Two very similar species of Amazonian electric fish share a key difference: One uses direct current (DC) and the other alternating current (AC), according to research that formally describes the two species for the first time.
The paper was published Aug. 28 in the open-access journal ZooKeys.
Until now, the two types of knifefish were often mistaken for each other and placed together in fish collections. Both communicate with weak electric discharges and “electrolocate” – special receptor cells in their skin can pick up distortions in electric currents made by objects in the water.
The researchers report that one of the species, Brachyhypopomus bennetti, has a large electric organ and a short fat tail and produces direct current, or a monophasic, signal; the other, Brachyhypopomus walteri, has a more typical electric organ, a long thin tail and an alternating current, or biphasic signal.
“The most striking differences between these two similar species have to do with their electric organs and their electric organ discharges,” said lead author John Sullivan, curatorial affiliate at the Cornell University Museum of Vertebrates.
Most electric fish, like B. walteri, produce pulse-type, alternating current (AC) signals that sound like “pop-pop-pop” when recorded underwater, said Sullivan. These biphasic charges alternate currents of positive and negative volt phases, which cancel each other out in the water and may “cloak” such fish from predators that possibly hunt by sensing electric currents, said Sullivan.
The more rare type of signal, exhibited by electric eels and B. bennetti, consist of only a positive, monophasic pulse in which the direct current (DC) is not canceled out.
Macaulay Library to add sounds of electric fishes and more
The Cornell Lab of Ornithology’s Macaulay Library, the world’s oldest and largest repository of animal audio and video recordings, is about to get even larger thanks to a four-year, $2 million grant from the National Science Foundation’s Advancing Digitization of Biological Collections program.
The grant will allow the library to add recordings of birds, frogs, insects and electric fishes from biological expeditions. Also, new recordings and some 7,000 archived sounds will be cross-referenced with physical specimens of species that made the sounds, along with video and images, where available.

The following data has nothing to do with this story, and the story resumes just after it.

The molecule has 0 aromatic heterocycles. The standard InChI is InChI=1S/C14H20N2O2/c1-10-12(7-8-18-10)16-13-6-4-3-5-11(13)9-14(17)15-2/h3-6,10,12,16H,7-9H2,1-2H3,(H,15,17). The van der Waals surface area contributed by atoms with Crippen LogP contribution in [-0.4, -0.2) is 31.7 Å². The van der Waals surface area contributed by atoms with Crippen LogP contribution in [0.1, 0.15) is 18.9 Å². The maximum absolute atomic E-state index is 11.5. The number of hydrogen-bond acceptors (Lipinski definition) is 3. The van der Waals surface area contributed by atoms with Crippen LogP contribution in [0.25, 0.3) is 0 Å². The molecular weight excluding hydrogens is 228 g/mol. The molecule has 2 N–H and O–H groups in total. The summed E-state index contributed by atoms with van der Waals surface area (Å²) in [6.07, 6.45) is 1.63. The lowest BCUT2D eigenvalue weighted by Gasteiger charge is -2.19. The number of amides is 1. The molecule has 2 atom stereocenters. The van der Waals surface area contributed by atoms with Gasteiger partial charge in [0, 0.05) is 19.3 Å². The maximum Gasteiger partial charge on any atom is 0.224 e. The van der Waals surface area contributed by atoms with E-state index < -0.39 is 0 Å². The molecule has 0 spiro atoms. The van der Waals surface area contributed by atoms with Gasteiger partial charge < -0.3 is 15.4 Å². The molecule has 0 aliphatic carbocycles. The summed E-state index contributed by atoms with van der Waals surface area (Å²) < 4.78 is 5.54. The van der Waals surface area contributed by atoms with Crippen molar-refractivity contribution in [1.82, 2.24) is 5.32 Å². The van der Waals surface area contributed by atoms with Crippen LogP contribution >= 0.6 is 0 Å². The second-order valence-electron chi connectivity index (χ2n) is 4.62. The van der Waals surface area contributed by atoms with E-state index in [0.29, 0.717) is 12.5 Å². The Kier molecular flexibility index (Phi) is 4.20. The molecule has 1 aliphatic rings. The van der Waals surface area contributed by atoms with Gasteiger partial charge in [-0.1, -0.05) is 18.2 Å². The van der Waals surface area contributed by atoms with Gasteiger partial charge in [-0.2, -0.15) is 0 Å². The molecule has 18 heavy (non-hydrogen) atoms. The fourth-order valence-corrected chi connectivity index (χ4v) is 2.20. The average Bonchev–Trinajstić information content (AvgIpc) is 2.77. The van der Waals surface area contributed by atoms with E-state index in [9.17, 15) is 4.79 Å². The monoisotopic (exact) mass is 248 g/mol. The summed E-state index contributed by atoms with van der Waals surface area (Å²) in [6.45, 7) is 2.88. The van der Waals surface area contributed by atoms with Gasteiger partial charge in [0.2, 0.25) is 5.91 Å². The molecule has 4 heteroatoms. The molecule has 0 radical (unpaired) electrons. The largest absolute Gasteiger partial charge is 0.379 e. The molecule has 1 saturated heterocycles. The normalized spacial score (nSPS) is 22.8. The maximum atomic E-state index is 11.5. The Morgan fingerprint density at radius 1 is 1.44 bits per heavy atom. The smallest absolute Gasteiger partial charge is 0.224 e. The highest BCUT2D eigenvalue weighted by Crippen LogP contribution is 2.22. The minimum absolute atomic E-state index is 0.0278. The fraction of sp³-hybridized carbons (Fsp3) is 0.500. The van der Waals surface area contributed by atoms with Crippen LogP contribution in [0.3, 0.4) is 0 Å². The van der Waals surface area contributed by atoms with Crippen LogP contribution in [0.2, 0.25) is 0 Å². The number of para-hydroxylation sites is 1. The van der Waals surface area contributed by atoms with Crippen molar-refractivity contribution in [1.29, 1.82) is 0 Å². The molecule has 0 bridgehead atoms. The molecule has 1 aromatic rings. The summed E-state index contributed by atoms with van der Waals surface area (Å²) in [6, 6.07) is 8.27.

For example, Carl Hopkins, professor of neurobiology and behavior, specializes in communication in fish with weak electric signals, and he and his colleagues have collected thousands of recordings and specimens of electric fish over 30 years. The recordings will now be added to Macaulay Library’s holdings with links to specimen records, field notes and photographs from the Cornell University Museum of Vertebrates. The museum boasts one of the world’s best collections of electric fish specimens, thanks to the Hopkins lab.
All of B. bennetti’s relatives, including B. walteri, have biphasic electric signals. “For that reason, we know that this trait evolved in B. bennetti’s lineage,” said Sullivan. “The interesting question is why.”
In 1999 a Florida International University researcher suggested that B. bennetti may be mimicking the electric eel, which has a powerful charge for stunning prey and protecting itself, but also a weak charge for electrolocating and communicating. The signal of B. bennetti closely matches that of the electric eel. This type of mimicry, where a benign creature mimics the appearance or qualities of a noxious organism, is called Batesian mimicry. For example, viceroy butterflies mimic the colors of foul-tasting monarchs, or benign marmalade hoverflies flies look like black and yellow wasps.
But Sullivan and paper co-authors, Jansen Zuanon of the National Amazonian Research Institute in Manaus, Brazil, and Cristina Cox Fernandes of the University of Massachusetts, Amherst, propose another theory: B. bennetti lives beneath floating meadows of water hyacinths and other plants, which exposes them to predation. Almost all the fish the researchers caught had parts of their tails bitten off, which eventually regenerate. For those fish with a biphasic current, the negative part of the charge comes from the tail. As a result, the researchers speculate, switching to a monophasic signal may help them to communicate and electrolocate in spite of tail damage.
“Having a signal that is more robust to tail damage is advantageous to these fishes,” said Sullivan, adding that the two hypotheses may both be true, but experiments need to be done to prove them.
The study was funded by the National Science Foundation and the Conselho Nacional de Desenvolvimento Científico e Tecnológico in Brazil.